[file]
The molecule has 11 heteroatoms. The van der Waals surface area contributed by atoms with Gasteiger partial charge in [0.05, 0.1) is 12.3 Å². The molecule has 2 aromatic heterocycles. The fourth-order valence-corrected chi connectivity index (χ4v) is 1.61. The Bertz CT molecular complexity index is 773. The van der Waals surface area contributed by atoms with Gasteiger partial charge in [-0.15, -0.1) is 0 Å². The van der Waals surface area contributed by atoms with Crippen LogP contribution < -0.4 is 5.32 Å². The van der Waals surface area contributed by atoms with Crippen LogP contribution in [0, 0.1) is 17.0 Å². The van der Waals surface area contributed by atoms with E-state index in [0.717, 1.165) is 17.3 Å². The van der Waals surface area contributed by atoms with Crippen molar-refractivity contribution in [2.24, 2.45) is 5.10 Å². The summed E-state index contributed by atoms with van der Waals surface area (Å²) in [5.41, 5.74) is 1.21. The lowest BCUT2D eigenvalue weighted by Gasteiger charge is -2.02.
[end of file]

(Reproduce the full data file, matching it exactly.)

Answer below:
The molecule has 11 heteroatoms. The van der Waals surface area contributed by atoms with Gasteiger partial charge in [0.05, 0.1) is 12.3 Å². The molecule has 2 aromatic heterocycles. The fourth-order valence-corrected chi connectivity index (χ4v) is 1.61. The Bertz CT molecular complexity index is 773. The van der Waals surface area contributed by atoms with Gasteiger partial charge in [-0.15, -0.1) is 0 Å². The van der Waals surface area contributed by atoms with Crippen LogP contribution < -0.4 is 5.32 Å². The van der Waals surface area contributed by atoms with Crippen LogP contribution in [0, 0.1) is 17.0 Å². The van der Waals surface area contributed by atoms with E-state index in [0.717, 1.165) is 17.3 Å². The van der Waals surface area contributed by atoms with Crippen molar-refractivity contribution in [2.24, 2.45) is 5.10 Å². The summed E-state index contributed by atoms with van der Waals surface area (Å²) in [5.41, 5.74) is 1.21. The lowest BCUT2D eigenvalue weighted by Gasteiger charge is -2.02.